Bokashi kids: LeFevre Kindergarten in Australia

Here at Le Fevre Kindergarten in South Australia the kids have been putting their leftover sandwiches and bananas into the Bokashi bin for 10 years. And growing their own fruit and veggies in these great raised beds.

I bet there’s many more lovely stories like this around, we’ll try and dig out a few more and share them here.

Any Bokashi preschools out there?

We’re working here in Sweden with a lovely local preschool — it’s owned and run by the employees and they’re really committed to what they’re doing.

One project they’ve started up lately is Bokashi composting. So now there’s no more kitchen waste (and they make all their own food in their own kitchen) and instead there’s potatoes and strawberries growing in the play area. Tomorrow it’s open day at “Eldflugan” as they’re called, “Firefly”, and we’re going to talk to other preschools in the area, parents and families about Bokashi and how it all works.

Bokashi is relatively new in Sweden and Eldflugan is the first preschool in the country to take the concept on board and make it work. Which is really well done given our long cold winters and the fact they needed to store up sacks and sacks of Bokashi in a shed until the snow melted and they could start up the garden.

Now — what they’d love to do is get in touch with another preschool in another part of the world who’s using Bokashi and compare notes. Not just Bokashi composting but the whole eco-aspect of showing kids how sustainability works from the bottom up. Obviously the kids here speak Swedish but the teachers can handle English and German. So if there’s anyone out there with some good ideas please leave us a comment.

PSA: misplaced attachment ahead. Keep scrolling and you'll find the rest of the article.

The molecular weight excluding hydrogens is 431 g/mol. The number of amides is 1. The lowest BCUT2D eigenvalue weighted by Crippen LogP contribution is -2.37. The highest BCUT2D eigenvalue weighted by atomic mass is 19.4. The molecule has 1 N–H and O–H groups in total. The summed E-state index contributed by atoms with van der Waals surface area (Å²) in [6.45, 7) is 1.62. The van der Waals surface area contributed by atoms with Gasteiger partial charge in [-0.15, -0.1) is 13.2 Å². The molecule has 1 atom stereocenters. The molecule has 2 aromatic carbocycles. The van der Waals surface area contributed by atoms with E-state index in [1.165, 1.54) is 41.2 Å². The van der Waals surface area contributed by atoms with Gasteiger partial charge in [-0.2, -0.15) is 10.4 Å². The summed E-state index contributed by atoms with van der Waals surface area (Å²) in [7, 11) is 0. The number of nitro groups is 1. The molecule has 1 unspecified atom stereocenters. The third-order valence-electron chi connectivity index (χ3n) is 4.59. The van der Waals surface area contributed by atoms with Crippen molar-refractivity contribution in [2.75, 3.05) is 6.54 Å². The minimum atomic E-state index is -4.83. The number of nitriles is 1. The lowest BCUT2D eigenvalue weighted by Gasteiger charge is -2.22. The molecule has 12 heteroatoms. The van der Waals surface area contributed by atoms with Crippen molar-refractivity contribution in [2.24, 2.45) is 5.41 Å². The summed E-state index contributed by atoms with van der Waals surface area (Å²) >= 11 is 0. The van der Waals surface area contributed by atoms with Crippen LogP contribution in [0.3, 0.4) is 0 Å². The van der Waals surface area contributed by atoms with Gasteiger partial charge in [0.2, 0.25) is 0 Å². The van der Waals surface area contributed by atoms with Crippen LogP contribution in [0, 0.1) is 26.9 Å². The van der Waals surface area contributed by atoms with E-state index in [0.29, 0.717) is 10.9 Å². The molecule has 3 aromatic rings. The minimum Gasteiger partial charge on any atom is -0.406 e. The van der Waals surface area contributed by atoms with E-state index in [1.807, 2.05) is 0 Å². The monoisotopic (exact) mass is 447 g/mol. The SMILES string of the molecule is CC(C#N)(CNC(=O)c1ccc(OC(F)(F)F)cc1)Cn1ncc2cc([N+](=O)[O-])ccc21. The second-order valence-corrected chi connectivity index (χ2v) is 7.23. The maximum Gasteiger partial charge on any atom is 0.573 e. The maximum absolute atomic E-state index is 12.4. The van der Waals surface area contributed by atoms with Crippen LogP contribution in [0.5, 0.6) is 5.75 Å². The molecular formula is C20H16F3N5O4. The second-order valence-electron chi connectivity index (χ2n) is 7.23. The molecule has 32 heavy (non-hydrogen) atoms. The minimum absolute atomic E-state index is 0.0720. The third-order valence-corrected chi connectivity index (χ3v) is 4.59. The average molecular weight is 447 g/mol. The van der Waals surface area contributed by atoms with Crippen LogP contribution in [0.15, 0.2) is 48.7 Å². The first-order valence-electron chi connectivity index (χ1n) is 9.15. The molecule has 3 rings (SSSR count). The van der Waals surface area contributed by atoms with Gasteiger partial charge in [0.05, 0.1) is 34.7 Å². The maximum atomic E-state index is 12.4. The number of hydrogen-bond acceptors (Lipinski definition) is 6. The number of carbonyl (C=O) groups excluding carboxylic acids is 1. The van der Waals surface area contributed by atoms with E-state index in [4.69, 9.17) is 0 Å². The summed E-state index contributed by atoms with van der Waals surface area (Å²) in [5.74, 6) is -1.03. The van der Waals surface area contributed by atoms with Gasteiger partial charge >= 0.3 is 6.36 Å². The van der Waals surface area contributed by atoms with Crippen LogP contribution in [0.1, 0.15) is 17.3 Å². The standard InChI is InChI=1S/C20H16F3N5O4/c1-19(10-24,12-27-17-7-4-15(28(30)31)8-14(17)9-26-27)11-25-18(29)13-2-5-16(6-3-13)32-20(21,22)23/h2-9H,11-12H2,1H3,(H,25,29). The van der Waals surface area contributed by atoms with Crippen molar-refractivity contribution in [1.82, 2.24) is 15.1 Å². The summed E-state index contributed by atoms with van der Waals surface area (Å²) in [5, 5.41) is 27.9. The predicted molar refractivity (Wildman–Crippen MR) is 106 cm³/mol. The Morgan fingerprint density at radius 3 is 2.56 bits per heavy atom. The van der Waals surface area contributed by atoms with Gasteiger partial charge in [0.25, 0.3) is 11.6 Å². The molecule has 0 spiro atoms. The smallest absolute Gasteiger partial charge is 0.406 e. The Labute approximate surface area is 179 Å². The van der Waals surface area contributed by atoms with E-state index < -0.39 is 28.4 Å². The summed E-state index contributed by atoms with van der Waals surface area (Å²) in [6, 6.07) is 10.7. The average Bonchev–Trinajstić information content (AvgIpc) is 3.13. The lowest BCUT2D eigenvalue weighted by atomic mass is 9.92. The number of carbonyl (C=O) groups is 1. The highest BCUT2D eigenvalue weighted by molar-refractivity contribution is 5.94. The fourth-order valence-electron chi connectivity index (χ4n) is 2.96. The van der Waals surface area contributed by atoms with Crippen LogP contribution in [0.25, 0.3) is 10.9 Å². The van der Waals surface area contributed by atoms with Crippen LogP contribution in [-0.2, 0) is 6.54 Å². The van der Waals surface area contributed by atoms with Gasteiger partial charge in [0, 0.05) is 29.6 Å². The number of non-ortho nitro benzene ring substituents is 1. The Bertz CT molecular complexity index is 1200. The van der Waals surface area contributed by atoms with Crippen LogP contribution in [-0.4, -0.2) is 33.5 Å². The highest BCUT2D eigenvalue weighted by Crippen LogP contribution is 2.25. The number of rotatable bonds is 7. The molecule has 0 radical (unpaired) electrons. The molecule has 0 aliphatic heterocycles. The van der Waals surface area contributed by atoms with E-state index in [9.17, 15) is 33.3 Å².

It would be great to get the kids in touch with each other and help them feel part of a bigger, more environmentally-friendly world.

Bokashi kids in Gisborne

OK, so I have a soft spot for stories from New Zealand, but the thing is they’re doing a really good job downunder in getting kids involved in Bokashi composting and growing.

Here’s a nice little story from the Scoop news site in NZ talking about how kids at the Te Kainga Whaiora Childrens Health Camp are getting involved in transforming the food waste from the kitchen into soil where they can grow new veggies.

Spot on.

And really encouraging to see everyone getting involved: kids, council staff, and the local community. And by the way, whanau means family in maori. A wide and warm concept.

Bokashi in sunken beds

Here we’re busy building raised beds to get things to grow in this arctic climate (and they are definitely the way to go. Warm, well-drained soil and no digging or weeding required — perfect!)

But in a decidedly warmer and drier part of the world, somewhere in the US, these guys have made a massive sunken bed powered by Bokashi. You can watch the short youtube film they’ve made here. They started with a bobcat and a looonnnggg trench. Then…

We added in a bokashi/sheep manure/ compost mix with the soil from the beds to fill them. Once full, they were tilled to make them smooth and then the drip tape was laid. Then the seeds were planted.

Looks promising.